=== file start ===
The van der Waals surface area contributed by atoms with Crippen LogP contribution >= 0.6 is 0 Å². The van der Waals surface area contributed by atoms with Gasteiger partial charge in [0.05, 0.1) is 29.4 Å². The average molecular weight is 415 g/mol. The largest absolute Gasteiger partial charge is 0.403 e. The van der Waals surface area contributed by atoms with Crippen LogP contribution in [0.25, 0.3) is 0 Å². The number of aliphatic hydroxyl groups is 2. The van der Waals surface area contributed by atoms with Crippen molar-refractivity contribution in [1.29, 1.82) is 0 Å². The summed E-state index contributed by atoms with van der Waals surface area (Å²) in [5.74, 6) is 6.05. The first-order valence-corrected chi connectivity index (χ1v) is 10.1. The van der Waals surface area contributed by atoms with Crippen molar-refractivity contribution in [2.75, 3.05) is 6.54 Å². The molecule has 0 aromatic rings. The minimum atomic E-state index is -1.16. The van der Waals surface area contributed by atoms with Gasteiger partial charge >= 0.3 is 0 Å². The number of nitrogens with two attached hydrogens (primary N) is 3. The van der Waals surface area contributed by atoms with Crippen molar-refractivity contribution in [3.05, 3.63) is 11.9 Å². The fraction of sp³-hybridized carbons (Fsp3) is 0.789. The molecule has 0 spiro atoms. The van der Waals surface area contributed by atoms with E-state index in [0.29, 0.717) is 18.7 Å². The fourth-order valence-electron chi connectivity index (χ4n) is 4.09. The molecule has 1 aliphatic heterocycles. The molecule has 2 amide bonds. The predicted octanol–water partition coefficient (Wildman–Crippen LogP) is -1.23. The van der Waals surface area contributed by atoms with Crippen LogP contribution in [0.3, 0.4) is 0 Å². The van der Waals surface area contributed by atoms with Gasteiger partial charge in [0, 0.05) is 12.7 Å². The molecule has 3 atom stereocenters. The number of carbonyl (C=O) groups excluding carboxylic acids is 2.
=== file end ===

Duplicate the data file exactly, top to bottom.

The van der Waals surface area contributed by atoms with Crippen LogP contribution >= 0.6 is 0 Å². The van der Waals surface area contributed by atoms with Gasteiger partial charge in [0.05, 0.1) is 29.4 Å². The average molecular weight is 415 g/mol. The largest absolute Gasteiger partial charge is 0.403 e. The van der Waals surface area contributed by atoms with Crippen LogP contribution in [0.25, 0.3) is 0 Å². The number of aliphatic hydroxyl groups is 2. The van der Waals surface area contributed by atoms with Crippen molar-refractivity contribution in [1.29, 1.82) is 0 Å². The summed E-state index contributed by atoms with van der Waals surface area (Å²) in [5.74, 6) is 6.05. The first-order valence-corrected chi connectivity index (χ1v) is 10.1. The van der Waals surface area contributed by atoms with Crippen molar-refractivity contribution in [2.75, 3.05) is 6.54 Å². The molecule has 0 aromatic rings. The minimum atomic E-state index is -1.16. The van der Waals surface area contributed by atoms with Gasteiger partial charge >= 0.3 is 0 Å². The number of nitrogens with two attached hydrogens (primary N) is 3. The van der Waals surface area contributed by atoms with Crippen molar-refractivity contribution in [3.05, 3.63) is 11.9 Å². The fraction of sp³-hybridized carbons (Fsp3) is 0.789. The molecule has 0 spiro atoms. The van der Waals surface area contributed by atoms with E-state index in [0.29, 0.717) is 18.7 Å². The fourth-order valence-electron chi connectivity index (χ4n) is 4.09. The molecule has 1 aliphatic heterocycles. The molecule has 2 amide bonds. The predicted octanol–water partition coefficient (Wildman–Crippen LogP) is -1.23. The van der Waals surface area contributed by atoms with Crippen LogP contribution in [0.3, 0.4) is 0 Å². The van der Waals surface area contributed by atoms with Gasteiger partial charge in [0, 0.05) is 12.7 Å². The molecule has 3 atom stereocenters. The number of carbonyl (C=O) groups excluding carboxylic acids is 2.